Poetic Themes of the Romantic Period

by strassur

I was reading some poetry from the early Romantic Period when I began to think about the difference in poetic theory amongst some of the more famous writers.  William Wordsworth’s theory of poetry was to display actual events through poems in a language that we actually use.  “Tis true had gone before this hour, the work of massacre in which the senseless sword was pray’d to as a judge” (The Prelude, Book 10)  He speaks of the Revolution in simple terms and in the above passage, talks about the violence where the sword is the ultimate judge of man.  I feel like he believes in a time of war and revolution, mob rule and violence takes priority over God and politics.  The time for speeches and prayer to induce change is over, now man is judged by way of sword.

Samuel Coleridge mirrors the theory, but added more emphasis on imagination.  Imagination with a little symbolism, such as the albatross in The Rime of the Ancient Mariner, which is bad luck to kill.  The story as a whole is based around the result of the mariner killing the symbolic bird.  As such, the mariner must travel the earth and retell his tale.  Both Coleridge and Wordsworth write in ways that are easy to read and rely more on painting a great scene then displaying fancy words.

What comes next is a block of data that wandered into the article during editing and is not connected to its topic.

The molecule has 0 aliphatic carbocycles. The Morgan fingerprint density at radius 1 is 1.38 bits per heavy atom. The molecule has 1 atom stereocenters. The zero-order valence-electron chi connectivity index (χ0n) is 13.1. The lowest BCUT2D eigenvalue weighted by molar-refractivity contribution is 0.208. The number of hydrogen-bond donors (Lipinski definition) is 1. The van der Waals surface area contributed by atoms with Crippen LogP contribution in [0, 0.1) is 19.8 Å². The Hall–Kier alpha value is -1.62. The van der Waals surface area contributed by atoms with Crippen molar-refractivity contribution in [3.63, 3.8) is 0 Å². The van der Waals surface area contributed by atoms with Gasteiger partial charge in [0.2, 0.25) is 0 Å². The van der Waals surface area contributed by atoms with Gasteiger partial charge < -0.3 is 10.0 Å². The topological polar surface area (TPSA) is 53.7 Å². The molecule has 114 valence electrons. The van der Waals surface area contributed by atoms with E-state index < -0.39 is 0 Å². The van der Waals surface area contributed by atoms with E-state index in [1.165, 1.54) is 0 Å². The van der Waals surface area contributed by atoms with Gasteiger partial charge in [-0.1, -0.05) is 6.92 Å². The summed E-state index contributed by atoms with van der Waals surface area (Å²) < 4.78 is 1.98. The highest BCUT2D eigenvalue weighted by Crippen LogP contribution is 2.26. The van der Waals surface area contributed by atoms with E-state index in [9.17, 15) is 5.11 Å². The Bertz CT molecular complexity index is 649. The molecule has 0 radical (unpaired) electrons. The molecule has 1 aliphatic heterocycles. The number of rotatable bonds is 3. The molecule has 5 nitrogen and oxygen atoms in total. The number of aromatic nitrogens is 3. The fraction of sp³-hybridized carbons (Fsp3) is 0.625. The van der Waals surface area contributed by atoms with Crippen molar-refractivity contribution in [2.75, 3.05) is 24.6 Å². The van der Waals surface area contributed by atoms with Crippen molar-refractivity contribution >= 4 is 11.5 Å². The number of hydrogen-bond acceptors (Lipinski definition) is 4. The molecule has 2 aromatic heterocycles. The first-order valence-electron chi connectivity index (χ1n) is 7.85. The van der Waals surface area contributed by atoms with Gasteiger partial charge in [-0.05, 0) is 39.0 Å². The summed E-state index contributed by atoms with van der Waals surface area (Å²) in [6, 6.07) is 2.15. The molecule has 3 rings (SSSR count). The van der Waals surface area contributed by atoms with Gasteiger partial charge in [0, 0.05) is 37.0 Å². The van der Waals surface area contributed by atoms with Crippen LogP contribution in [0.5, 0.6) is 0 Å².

Percy Shelley seemed to be on the more extreme side in his poetry.  He was expelled from Oxford after writing a short piece on atheism.  I found a poem that he wrote titled The Masque of Anarchy which is considered the first modern statement of nonviolent resistance.  He would be a protestor of violence in any civil war or revolution.  Perhaps this style of writing would be the most effective in the revolutionary sense because it can be more controversial.  Good or bad, publicity gives the piece more exposure which spreads quickly.  Should Shelley’s life had been longer, he could have continued to write on matters that sparked his passion under his extreme craft and continued to make waves against his opposition.  Wordsworth and Coleridge may have been read and understood by more people, including those on a lower literacy level, but may not have had the same powerful impact.